I think probably what I admired most was his ability to connect with his countrymen, with ordinary people who really felt that he was their champion. He did that in part by taking endless train trips around the country. He would go from one village station to the other, and stop, and everybody would give him these crazy gifts – lizards and snakes, etc. He would just look so delighted, when somebody criticized him, he could laugh at himself and that’s important.
On how the story turned out to be relevant to today:
It turned out to be a more relevant story to today than it was when I started. I mean, the gap between the rich and the poor, the sense of people not being able to deal with problems and finally Teddy is able to make them do that, the sense of the industrial era having created a whole series of new businesses that had created millionaires from the railroads and the oil – just as the internet age has done for us – but I wasn’t thinking in those terms seven years ago. It shows that sometimes history cycles back and there’s something very resonant about that era right now.

On the touching reconciliation between Taft and Roosevelt just before his death:
Seven months before Teddy dies, Taft goes to Chicago for a meeting at the Blackstone Hotel, and he’s going up in the elevator to his room and the elevator operator says, “Oh, Mr. Roosevelt is sitting in the dining room by himself.” So Taft says, “Well then, bring me downstairs.” He goes into the dining room – it’s full of people – the wait staff is all in there. He goes over to Roosevelt and they embrace each other. The entire room claps. There was a reporter there who recorded it, and then the reporter talked to both of them afterwards and Teddy said, “I’m so delighted Taft did this.” And Taft said, “I’m so happy this happened.” Then, seven months later, when Teddy dies, he’s an honored guest at the funeral. He then writes to Teddy’s sister saying, “It would’ve made me so sad if we hadn’t gotten together before he died.” I didn’t know that that was going to happen until I followed along, but was so glad to do it. I didn’t know it at all until I did the research!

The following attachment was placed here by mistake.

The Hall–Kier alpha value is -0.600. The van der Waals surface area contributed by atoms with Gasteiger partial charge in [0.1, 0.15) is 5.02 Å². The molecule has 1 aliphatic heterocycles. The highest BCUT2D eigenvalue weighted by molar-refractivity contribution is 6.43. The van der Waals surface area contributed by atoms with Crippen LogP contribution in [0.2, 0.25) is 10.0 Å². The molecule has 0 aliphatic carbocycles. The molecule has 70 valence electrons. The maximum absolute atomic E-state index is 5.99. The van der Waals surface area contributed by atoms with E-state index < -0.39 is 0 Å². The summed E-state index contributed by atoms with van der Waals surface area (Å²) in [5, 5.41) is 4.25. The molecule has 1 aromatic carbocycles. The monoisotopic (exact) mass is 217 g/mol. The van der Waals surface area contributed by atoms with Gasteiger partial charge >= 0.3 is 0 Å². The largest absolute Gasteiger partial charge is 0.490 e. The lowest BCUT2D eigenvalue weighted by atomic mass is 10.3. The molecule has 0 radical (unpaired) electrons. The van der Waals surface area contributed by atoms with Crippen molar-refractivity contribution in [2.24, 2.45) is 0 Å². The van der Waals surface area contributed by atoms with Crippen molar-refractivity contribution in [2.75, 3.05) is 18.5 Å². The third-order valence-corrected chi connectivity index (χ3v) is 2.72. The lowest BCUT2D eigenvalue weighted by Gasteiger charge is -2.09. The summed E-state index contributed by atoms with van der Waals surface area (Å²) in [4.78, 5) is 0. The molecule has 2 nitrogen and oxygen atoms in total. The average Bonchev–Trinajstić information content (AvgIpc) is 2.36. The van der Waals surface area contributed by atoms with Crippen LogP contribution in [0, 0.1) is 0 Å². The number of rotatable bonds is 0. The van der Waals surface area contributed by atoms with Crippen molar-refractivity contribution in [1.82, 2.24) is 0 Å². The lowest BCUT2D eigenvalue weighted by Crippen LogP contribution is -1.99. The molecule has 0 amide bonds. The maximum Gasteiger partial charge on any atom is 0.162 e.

The funny ways Teddy would fit into our time:
Oh, he’d be great in the modern age. He would never have a hundred emails in his inbox! He would have them right away. They say he could multi-task. At the end of the day when he was signing mail, he brought the journalists in – that was another hour they could have with him. He was impulsive at times, so he might say some things – like for example, when he won the election in 1904, he had a big, big popular vote. He had already been President for three years because President McKinley had been killed, of course. That would mean seven years after he was finished. So, he impulsively said that he wasn’t going to run again in 1908, that he was observing the two-term tradition. He put out a statement and later said he would have cut off his wrist to have not said that because of course he wanted to run again. Twitter – he might say a few things that are a little crazy, but he’d be fit for the modern day. 

On the possibility of a movie:
There's something about friendships. How do you capture that this friendship meant so much to the two men? And then came this huge rupture that changed the course of the country when these two men ran against each other. The battle in 1912--especially with what's going on in the Republican Party now, a civil war -- it was a civil war in the Republican Party then. This is the beginning of primaries. At the convention Taft has power as the party leader, even though Roosevelt wins most of the primaries. They sent rival delegations to convent. They would have fights on floor, real fistfights. There would be police. If they saw someone with a rival's badge, the would knock them over. It was an extraordinary drama. The key would be how to build in  knowing about their friendship. Archie Butts [an aide to both presidents who died on the Titanic] would be a character who could bridge it. But it's at an early stage. These people know how to do it. They did such a fantastic job on Lincoln